I would have to agree with Nora Efron (1941-2012) Z”L who once said, “When you have a baby, you set off an explosion in your marriage, and when the dust settles, your marriage is different from what it was. Not better, necessarily; not worse, necessarily; but different.” Yes, life with four sons was filled with capricious moments but at the same time it was an amazing experience. I will always cherish my role as my sons’ mom.
As the kids matured, I realized that my days as a stay-at-home mother were becoming shorter. Enrolling in two graduate school programs potentially offered new opportunities that would enhance outdated education and former work experiences. I was able to achieve my educational objectives and maintain a healthy marriage because my husband supported and respected my decision. Ira understood my desire for personal and professional growth and provided the assistance I needed. Likewise, whenever Ira chose to change jobs, I supported him. When Ira suffered his near death experience, I stood by his side and helped him undergo his tedious recuperation process.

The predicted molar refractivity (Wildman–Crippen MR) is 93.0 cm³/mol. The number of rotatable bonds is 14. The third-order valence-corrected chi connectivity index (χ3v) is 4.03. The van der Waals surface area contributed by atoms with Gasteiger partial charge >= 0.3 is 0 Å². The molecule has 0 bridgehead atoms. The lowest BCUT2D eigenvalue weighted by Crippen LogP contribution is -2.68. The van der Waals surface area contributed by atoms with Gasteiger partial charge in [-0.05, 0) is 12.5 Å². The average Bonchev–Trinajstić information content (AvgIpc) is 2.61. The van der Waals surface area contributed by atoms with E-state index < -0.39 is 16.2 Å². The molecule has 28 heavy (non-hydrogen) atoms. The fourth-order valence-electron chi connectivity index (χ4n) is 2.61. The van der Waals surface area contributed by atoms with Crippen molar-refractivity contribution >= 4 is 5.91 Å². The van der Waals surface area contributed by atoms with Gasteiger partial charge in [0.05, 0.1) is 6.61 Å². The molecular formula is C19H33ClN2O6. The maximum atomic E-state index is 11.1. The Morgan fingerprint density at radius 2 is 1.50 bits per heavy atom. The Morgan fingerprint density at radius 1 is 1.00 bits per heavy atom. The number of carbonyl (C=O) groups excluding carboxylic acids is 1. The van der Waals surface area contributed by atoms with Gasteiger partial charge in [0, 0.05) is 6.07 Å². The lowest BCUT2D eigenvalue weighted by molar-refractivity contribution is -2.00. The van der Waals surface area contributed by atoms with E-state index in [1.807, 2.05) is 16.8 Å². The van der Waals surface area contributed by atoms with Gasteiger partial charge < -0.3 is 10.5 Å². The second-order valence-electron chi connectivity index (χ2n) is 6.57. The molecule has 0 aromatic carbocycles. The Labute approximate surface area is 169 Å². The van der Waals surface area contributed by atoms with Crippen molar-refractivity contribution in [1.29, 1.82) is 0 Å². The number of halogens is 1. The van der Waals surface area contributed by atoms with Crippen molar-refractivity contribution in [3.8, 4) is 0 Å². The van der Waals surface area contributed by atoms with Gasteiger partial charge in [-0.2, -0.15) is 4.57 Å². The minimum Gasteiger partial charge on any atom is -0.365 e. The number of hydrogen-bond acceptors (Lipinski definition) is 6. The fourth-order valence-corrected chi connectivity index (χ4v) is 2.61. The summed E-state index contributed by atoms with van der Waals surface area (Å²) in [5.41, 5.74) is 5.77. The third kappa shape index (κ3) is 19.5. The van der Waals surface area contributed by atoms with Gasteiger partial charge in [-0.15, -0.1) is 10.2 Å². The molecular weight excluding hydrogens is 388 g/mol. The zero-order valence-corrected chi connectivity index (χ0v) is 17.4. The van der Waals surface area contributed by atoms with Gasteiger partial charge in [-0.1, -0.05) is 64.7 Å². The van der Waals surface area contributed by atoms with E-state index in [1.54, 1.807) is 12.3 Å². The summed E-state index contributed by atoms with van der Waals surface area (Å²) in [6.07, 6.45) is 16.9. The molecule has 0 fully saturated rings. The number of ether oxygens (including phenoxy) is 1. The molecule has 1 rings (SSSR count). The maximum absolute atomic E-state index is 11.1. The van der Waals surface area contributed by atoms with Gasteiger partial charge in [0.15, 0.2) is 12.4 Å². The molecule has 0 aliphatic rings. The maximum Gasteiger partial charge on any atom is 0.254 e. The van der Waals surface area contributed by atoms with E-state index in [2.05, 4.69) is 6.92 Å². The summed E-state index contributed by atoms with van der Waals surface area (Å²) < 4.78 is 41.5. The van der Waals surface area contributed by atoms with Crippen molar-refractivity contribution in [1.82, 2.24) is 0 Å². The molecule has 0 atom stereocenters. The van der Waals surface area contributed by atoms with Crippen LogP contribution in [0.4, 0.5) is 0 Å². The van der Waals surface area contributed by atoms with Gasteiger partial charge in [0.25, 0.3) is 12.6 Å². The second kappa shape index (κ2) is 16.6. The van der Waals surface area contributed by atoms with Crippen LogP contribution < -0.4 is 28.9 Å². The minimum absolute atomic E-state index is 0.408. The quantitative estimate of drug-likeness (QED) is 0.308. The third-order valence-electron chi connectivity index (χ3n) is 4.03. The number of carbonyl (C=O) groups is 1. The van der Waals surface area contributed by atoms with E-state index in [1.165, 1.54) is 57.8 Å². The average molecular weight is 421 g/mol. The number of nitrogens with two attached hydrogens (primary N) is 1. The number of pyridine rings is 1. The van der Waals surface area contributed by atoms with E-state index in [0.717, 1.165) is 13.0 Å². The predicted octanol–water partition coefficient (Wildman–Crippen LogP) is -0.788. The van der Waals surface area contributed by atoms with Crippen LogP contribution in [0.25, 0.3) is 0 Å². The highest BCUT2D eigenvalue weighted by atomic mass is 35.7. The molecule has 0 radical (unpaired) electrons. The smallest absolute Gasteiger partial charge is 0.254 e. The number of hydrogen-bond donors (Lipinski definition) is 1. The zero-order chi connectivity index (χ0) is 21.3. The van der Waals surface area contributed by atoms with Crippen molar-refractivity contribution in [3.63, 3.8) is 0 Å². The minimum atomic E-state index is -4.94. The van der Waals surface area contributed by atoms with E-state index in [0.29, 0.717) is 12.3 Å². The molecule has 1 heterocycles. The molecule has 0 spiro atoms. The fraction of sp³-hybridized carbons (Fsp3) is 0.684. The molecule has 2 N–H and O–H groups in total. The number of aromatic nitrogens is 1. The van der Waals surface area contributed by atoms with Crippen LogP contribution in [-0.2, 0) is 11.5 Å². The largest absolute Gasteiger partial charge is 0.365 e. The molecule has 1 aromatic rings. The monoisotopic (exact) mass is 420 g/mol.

Over the last few years, our family has been enriched by the addition of daughter-in-laws and significant others. Each one has added a new dimension to our family. While our time together as a complete family unit is limited to once or twice a year, we make the most of these rare occasions. Vivid memories of our sons’ childhoods oftentimes break the stillness associated with our empty nest household. Now that the “high maintenance years of childrearing” are behind us, we can sit back and watch as our grown children blossom into productive and ethically minded individuals. Sometimes it is difficult to remain on the sidelines. Being an observer rather than a participate is definitely an empty nester skill. Each adult child needs to pursue their own path with minimal parental intervention.
In the coming months, we will have two lifecycle events. We are eagerly awaiting the arrival of our first grandson this fall and our third son, Aaron’s upcoming marriage.